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Wisconsin Gov. Scott Walker Expected To Weaken Incoming Democrat’s Power With Last Minute Legislation

Wisconsin Gov. Scott Walker Expected To Weaken Incoming Democrat’s Power With Last Minute Legislation

Gov. Walker Will Sign Bills

Republican Governor Scott Walker will likely sign legislation on Friday that weakens the powers of incoming Democratic Governor Tony Evers. The legislation passed on December 5th along party lines.

The bills are a package of last-minute legislation that weakens Evers’ powers. They also target newly elected Attorney General John Kaul. It prevents the pair from withdrawing the state from a lawsuit that challenges the Affordable Care Act. Both Evers and Kaul ran on a platform to withdraw from the multi-state lawsuit.

Gov. Walker Will Sign Bills
Photo Credit Gage Skidmore

Democrats have denounced the lame-duck bills, as well as a similar group of measures in nearby Michigan. They have called the measures a last-minute power grab that undermines the elections last month, according to Reuters.

Evers’ election win marks the first time in eight years that Republicans haven’t had total control over the government in Wisconsin. Republicans have called the bills a good-faith effort to make sure that both branches of government¬†remain equal.

However, it doesn’t look like the bills are actually meant to keep power equal. The laws would allow the legislative branch to sidestep the state attorney general’s office in lawsuits involving the state. Rather than using the AG for lawsuits, the legislature would be allowed to use another attorney.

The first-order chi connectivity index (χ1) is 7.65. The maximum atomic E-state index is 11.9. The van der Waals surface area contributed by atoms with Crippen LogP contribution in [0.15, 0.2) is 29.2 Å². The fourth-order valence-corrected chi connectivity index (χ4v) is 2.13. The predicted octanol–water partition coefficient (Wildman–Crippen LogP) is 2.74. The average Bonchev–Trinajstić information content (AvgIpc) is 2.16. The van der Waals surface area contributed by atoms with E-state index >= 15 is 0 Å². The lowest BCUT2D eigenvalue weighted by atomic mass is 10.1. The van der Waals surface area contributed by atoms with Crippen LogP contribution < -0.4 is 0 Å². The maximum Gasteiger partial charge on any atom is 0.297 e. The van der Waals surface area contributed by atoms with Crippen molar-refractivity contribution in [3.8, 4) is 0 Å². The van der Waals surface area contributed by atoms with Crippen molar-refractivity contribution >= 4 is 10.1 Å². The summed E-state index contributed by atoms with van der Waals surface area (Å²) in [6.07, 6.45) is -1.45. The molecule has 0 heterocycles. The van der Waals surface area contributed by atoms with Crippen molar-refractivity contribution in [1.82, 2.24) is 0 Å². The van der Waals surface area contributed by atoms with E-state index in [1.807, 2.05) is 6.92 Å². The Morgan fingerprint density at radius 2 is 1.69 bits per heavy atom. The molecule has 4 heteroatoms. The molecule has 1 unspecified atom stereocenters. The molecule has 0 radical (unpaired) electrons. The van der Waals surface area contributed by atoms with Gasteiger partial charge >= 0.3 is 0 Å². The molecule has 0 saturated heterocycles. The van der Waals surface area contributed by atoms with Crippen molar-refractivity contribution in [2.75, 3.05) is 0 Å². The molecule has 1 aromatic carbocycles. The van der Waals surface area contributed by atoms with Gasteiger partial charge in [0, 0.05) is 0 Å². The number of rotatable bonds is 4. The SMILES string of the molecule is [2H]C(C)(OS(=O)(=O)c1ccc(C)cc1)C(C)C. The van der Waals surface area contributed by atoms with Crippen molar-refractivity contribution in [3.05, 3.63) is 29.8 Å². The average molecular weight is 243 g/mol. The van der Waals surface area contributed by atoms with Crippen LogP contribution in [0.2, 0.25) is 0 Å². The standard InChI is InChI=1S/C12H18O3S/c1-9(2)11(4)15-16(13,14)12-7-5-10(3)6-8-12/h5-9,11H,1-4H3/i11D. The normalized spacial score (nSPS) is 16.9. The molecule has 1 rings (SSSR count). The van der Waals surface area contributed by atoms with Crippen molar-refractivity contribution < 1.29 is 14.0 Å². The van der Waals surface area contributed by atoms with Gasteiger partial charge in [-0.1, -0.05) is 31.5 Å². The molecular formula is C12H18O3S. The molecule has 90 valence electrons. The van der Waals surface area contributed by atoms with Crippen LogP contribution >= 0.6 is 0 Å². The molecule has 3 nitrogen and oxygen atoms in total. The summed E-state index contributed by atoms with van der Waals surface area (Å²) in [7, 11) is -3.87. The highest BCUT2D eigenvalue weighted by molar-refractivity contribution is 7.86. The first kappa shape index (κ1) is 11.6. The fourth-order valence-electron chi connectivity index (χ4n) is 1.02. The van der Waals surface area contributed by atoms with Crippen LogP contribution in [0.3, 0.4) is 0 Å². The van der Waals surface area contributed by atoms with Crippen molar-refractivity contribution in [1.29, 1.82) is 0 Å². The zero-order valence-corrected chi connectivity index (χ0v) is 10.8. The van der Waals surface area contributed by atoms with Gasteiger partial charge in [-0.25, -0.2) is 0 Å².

Also, the bills stunt Evers’ ability to pass administrative rules. He would also be blocked from halting a provision that requires Medicaid recipients to work.

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Evers and other Democrats have warned Walker that signing the bills will tarnish his legacy as Governor. Kaul also predicted many lawsuits challenging the bills if they are passed.

Scott Walker’s expected signing comes just one day after he announced an incentive package for Kimberley-Clark Corporation. The incentive would give $28 million to the corporation for keeping a plant in northeast Wisconsin. One of the bills he is expected to sign Friday prevents Evers from making a deal like that. Instead, it would require approval from the Legislature’s budget committee.

Walker’s office announced that he will take action on the bills on Friday at noon local time.

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